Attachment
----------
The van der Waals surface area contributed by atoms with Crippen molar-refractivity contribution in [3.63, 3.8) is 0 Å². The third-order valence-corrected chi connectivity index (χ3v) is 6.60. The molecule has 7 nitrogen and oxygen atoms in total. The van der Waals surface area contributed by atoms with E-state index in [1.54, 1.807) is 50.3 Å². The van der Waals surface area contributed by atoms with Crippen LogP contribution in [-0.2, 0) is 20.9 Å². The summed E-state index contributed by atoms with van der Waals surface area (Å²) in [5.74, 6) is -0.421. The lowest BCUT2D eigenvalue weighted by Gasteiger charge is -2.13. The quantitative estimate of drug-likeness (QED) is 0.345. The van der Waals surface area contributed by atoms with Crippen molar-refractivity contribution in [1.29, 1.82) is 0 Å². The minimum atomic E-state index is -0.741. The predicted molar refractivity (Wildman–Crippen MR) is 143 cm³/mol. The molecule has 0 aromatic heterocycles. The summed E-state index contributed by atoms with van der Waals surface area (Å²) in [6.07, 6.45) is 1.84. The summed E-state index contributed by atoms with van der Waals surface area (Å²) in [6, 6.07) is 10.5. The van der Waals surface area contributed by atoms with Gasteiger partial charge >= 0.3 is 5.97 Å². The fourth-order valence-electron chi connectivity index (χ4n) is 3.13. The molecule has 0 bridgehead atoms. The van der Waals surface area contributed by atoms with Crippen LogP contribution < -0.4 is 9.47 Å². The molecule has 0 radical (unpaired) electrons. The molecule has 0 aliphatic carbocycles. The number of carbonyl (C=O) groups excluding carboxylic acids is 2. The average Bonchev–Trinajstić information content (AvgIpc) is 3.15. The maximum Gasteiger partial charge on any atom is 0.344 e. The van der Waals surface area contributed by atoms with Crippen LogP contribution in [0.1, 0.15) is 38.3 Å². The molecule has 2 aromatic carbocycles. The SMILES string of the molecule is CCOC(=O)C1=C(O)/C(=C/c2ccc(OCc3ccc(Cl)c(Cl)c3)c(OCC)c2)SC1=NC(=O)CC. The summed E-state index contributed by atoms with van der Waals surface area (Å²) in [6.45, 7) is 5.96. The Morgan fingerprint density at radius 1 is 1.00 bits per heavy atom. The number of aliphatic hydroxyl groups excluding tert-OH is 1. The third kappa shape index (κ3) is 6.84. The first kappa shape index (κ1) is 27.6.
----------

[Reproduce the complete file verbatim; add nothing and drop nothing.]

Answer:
The van der Waals surface area contributed by atoms with Crippen molar-refractivity contribution in [3.63, 3.8) is 0 Å². The third-order valence-corrected chi connectivity index (χ3v) is 6.60. The molecule has 7 nitrogen and oxygen atoms in total. The van der Waals surface area contributed by atoms with E-state index in [1.54, 1.807) is 50.3 Å². The van der Waals surface area contributed by atoms with Crippen LogP contribution in [-0.2, 0) is 20.9 Å². The summed E-state index contributed by atoms with van der Waals surface area (Å²) in [5.74, 6) is -0.421. The lowest BCUT2D eigenvalue weighted by Gasteiger charge is -2.13. The quantitative estimate of drug-likeness (QED) is 0.345. The van der Waals surface area contributed by atoms with Crippen molar-refractivity contribution in [1.29, 1.82) is 0 Å². The minimum atomic E-state index is -0.741. The predicted molar refractivity (Wildman–Crippen MR) is 143 cm³/mol. The molecule has 0 aromatic heterocycles. The summed E-state index contributed by atoms with van der Waals surface area (Å²) in [6.07, 6.45) is 1.84. The summed E-state index contributed by atoms with van der Waals surface area (Å²) in [6, 6.07) is 10.5. The van der Waals surface area contributed by atoms with Gasteiger partial charge >= 0.3 is 5.97 Å². The fourth-order valence-electron chi connectivity index (χ4n) is 3.13. The molecule has 0 bridgehead atoms. The van der Waals surface area contributed by atoms with Crippen LogP contribution < -0.4 is 9.47 Å². The molecule has 0 radical (unpaired) electrons. The molecule has 0 aliphatic carbocycles. The number of carbonyl (C=O) groups excluding carboxylic acids is 2. The average Bonchev–Trinajstić information content (AvgIpc) is 3.15. The maximum Gasteiger partial charge on any atom is 0.344 e. The van der Waals surface area contributed by atoms with Crippen LogP contribution in [0.1, 0.15) is 38.3 Å². The molecule has 2 aromatic carbocycles. The SMILES string of the molecule is CCOC(=O)C1=C(O)/C(=C/c2ccc(OCc3ccc(Cl)c(Cl)c3)c(OCC)c2)SC1=NC(=O)CC. The summed E-state index contributed by atoms with van der Waals surface area (Å²) in [6.45, 7) is 5.96. The Morgan fingerprint density at radius 1 is 1.00 bits per heavy atom. The number of aliphatic hydroxyl groups excluding tert-OH is 1. The third kappa shape index (κ3) is 6.84. The first kappa shape index (κ1) is 27.6.